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  • 1.
    Bornhäll, Anders
    Dalarna University, School of Technology and Business Studies, Economics. Örebro universitet, Handelshögskolan vid Örebro Universitet.
    Unseen job creators and firm growth barriers: the role of capital constraints and seniority rules2017Doctoral thesis, comprehensive summary (Other academic)
    Abstract [en]

    The topic of this thesis is to provide a deeper understanding of how the institutional framework affects firms’ hiring decisions.

    The first article focuses on a group of firms, called sleeping gazelles, that do not grow despite having high profits. Sleeping gazelles constitute a much larger share of the firm population than that of high-growth firms. If it is growth barriers that are hindering these firms from hiring more employees, many new jobs could be created if these barriers were removed. To investigate the effects of one of the suggested growth barriers in the literature, the second article, focuses on whether small-firm growth is hampered by lack of capital. Using survey data from business owners matched with register data, we find that firms may face a capital constraint paradox, whereby the supply of external capital might be sufficient, but firm owners might refrain from accessing it due to fear of losing control of their companies. The third article investigates whether employment protection acts as a growth barrier in Sweden. Using a reform of the Swedish last-in-first-out (LIFO) rule, we estimate the causal effects from a liberalization of the employment protection. We find that firm growth increased because of the reform and that a more expansive reform could provide new job opportunities and increase overall employment. The LIFO rule was introduced to protect older workers. The fourth article investigates whether the reform weakened the labor market position of these workers. It is found that more young individuals who were unemployed or previously not in the workforce were hired as a consequence of the reform, showing that the reform lowered youth unemployment. There is no indication of older workers leaving the workforce or becoming unemployed to any greater extent after the reform. The fifth article show that the positive effects of the reform were limited to native workers, with no effects on the labor market position of immigrants. The effects depend on the relative insider-status of employees, so that groups of employees who are closer to being insiders benefit more from less-strict employment protection legislation than groups that are further from being insiders.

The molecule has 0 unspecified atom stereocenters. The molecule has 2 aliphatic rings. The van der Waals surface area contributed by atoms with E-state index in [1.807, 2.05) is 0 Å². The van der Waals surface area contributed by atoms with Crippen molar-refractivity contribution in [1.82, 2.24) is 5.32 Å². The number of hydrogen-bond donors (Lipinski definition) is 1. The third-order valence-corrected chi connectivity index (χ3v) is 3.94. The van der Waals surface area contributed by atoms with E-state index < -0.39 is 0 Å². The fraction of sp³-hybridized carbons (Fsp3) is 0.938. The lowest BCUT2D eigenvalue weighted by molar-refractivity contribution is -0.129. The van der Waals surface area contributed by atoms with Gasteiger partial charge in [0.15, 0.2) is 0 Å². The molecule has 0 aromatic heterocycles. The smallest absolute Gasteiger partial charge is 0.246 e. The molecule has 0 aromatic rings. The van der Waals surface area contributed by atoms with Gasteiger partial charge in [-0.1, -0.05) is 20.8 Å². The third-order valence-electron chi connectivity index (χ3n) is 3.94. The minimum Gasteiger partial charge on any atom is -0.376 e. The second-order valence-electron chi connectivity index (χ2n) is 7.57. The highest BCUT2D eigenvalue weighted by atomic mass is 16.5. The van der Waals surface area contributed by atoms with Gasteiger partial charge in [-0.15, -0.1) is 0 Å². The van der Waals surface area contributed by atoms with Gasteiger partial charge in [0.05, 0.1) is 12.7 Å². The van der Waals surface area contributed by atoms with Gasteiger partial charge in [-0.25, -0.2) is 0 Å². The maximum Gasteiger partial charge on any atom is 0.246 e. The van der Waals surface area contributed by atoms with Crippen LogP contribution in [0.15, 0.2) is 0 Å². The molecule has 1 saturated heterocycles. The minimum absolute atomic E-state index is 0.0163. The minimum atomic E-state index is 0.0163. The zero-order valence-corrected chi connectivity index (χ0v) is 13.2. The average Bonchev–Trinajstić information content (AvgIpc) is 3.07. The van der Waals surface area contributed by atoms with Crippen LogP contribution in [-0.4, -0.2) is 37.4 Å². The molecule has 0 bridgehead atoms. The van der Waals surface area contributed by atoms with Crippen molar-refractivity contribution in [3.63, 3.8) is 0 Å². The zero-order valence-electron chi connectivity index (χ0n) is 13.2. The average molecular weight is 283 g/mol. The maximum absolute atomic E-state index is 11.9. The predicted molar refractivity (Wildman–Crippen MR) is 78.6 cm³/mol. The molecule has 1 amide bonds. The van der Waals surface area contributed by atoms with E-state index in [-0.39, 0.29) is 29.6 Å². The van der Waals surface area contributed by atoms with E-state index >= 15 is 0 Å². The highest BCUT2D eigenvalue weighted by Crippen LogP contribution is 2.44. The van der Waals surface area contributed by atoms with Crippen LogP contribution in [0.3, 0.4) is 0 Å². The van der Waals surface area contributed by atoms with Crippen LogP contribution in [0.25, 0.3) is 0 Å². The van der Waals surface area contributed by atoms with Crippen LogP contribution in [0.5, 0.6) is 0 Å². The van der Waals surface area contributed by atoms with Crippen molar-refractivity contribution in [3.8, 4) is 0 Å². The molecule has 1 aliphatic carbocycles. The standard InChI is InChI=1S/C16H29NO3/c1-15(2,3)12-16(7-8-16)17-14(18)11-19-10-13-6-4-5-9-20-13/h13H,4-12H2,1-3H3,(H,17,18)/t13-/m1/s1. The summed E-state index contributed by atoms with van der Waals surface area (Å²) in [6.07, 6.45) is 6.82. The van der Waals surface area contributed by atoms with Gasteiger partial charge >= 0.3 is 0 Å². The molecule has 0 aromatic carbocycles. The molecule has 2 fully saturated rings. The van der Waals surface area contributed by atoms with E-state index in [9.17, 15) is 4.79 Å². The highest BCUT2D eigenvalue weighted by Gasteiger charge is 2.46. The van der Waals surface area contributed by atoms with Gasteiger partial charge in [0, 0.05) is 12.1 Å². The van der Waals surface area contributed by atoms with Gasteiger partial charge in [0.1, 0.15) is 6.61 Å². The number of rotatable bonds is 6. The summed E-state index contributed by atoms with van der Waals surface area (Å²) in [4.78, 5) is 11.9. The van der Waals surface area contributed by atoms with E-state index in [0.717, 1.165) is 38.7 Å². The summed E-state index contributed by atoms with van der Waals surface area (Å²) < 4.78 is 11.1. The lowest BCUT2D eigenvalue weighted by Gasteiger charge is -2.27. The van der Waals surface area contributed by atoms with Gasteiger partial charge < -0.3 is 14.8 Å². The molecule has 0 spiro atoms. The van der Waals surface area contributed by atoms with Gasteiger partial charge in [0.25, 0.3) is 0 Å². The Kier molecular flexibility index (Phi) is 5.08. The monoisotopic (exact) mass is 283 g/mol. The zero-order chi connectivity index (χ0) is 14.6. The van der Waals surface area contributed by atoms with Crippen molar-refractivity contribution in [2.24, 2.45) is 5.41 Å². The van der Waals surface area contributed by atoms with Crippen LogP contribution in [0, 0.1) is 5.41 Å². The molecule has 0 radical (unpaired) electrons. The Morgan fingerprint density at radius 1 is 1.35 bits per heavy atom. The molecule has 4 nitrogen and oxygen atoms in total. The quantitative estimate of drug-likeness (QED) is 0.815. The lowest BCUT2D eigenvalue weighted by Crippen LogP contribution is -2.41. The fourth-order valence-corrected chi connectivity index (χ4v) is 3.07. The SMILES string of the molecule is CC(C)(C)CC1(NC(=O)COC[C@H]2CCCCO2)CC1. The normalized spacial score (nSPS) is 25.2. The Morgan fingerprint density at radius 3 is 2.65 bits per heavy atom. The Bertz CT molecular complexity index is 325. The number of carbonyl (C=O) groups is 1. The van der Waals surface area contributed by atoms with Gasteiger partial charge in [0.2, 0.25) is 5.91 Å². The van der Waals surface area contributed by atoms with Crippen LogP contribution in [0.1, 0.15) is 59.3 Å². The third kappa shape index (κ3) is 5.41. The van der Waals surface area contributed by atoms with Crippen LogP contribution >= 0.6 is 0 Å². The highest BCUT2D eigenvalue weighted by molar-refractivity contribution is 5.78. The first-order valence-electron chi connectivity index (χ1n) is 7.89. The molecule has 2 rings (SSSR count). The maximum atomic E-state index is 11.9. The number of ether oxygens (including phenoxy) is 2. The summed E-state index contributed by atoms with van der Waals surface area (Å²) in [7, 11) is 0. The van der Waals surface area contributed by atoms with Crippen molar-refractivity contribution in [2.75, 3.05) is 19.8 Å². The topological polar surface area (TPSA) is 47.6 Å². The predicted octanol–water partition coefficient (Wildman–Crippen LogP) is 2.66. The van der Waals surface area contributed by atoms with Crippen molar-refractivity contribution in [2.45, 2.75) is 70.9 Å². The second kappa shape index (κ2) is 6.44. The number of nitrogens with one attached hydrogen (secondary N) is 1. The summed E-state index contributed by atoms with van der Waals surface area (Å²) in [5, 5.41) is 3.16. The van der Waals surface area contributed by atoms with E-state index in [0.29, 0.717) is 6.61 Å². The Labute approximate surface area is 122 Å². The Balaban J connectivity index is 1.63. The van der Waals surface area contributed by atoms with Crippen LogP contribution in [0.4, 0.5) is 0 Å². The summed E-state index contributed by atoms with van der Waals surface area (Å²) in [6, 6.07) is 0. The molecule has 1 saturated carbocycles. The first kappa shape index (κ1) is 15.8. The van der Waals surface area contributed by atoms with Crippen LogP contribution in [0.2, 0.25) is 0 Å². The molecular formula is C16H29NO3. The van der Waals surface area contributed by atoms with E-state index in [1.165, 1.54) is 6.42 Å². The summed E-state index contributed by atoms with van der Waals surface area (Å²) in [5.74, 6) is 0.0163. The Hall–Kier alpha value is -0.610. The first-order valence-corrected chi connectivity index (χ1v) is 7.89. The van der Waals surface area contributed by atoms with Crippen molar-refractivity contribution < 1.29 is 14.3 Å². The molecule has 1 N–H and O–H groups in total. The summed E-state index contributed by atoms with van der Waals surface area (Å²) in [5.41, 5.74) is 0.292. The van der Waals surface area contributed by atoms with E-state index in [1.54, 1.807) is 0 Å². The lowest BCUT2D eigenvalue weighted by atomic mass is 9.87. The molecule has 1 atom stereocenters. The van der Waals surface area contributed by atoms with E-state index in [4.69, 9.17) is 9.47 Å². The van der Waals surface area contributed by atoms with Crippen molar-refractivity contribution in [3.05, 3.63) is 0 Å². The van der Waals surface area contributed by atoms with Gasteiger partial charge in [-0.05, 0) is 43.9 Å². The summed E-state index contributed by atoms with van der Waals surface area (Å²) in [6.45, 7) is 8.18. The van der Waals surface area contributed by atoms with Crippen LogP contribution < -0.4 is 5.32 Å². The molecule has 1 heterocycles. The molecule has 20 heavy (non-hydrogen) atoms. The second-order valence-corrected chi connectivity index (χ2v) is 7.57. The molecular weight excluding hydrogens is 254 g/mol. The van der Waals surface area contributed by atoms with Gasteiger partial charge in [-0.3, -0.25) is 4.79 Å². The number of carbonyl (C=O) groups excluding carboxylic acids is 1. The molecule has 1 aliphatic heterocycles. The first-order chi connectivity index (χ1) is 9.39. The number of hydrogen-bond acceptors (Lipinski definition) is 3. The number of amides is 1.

• 2.
    Bornhäll, Anders
    et al.
    Dalarna University, School of Technology and Business Studies, Economics.
    Daunfeldt, Sven-Olov
    Dalarna University, School of Technology and Business Studies, Economics.
    Rudholm, Niklas
    Dalarna University, School of Technology and Business Studies, Economics.
    Employment protection legislation and firm growth: Evidence from a natural experiment2017In: Industrial and Corporate Change, ISSN 0960-6491, E-ISSN 1464-3650, Vol. 26, no 1, p. 169-185Article in journal (Refereed)
    Abstract [en]

    A Swedish reform in 2001 made it possible for firms with less than 11 employees to exclude two from the last-in-first-out principle in case of layoffs. The reform increased employment growth with over 4000 additional jobs per year among firms with five to nine employees. Firms with 10 employees became 3.4 percentage points less likely to increase their workforce, indicating that the introduced threshold kept them from growing. Thus, employment protection legislation seems to act as a growth barrier for small firms.

  • 3.
    Bornhäll, Anders
    et al.
    Dalarna University, School of Technology and Business Studies, Economics. HUI Research.
    Daunfeldt, Sven-Olov
    Dalarna University, School of Technology and Business Studies, Economics. HUI Research.
    Rudholm, Niklas
    Dalarna University, School of Technology and Business Studies, Economics. HUI Research.
    Sleeping gazelles: High profits but no growth2014In: Frontiers of Entrepreneurship Research, ISSN 0740-7416, Vol. 34, no 17, p. 1-16, article id 1Article in journal (Refereed)
    Abstract [en]

    Among 104,231 limited liability firms in Sweden with at least two employees during 1997- 2010, almost 10% did not hire new employees in any given 3-year period despite having high profits. Nearly half of these firms continued to have high or medium profits in the next threeyear period, but still no growth. Regression analysis indicates that these firms were not randomly distributed; rather they were small and young, did not belong to an enterprise group, and operated in local markets with high profit-opportunities. We conclude that it might be more beneficial to focus policy towards these firms instead of towards a few high-growth firms that, having just grown exponentially, may not be best positioned to grow further.

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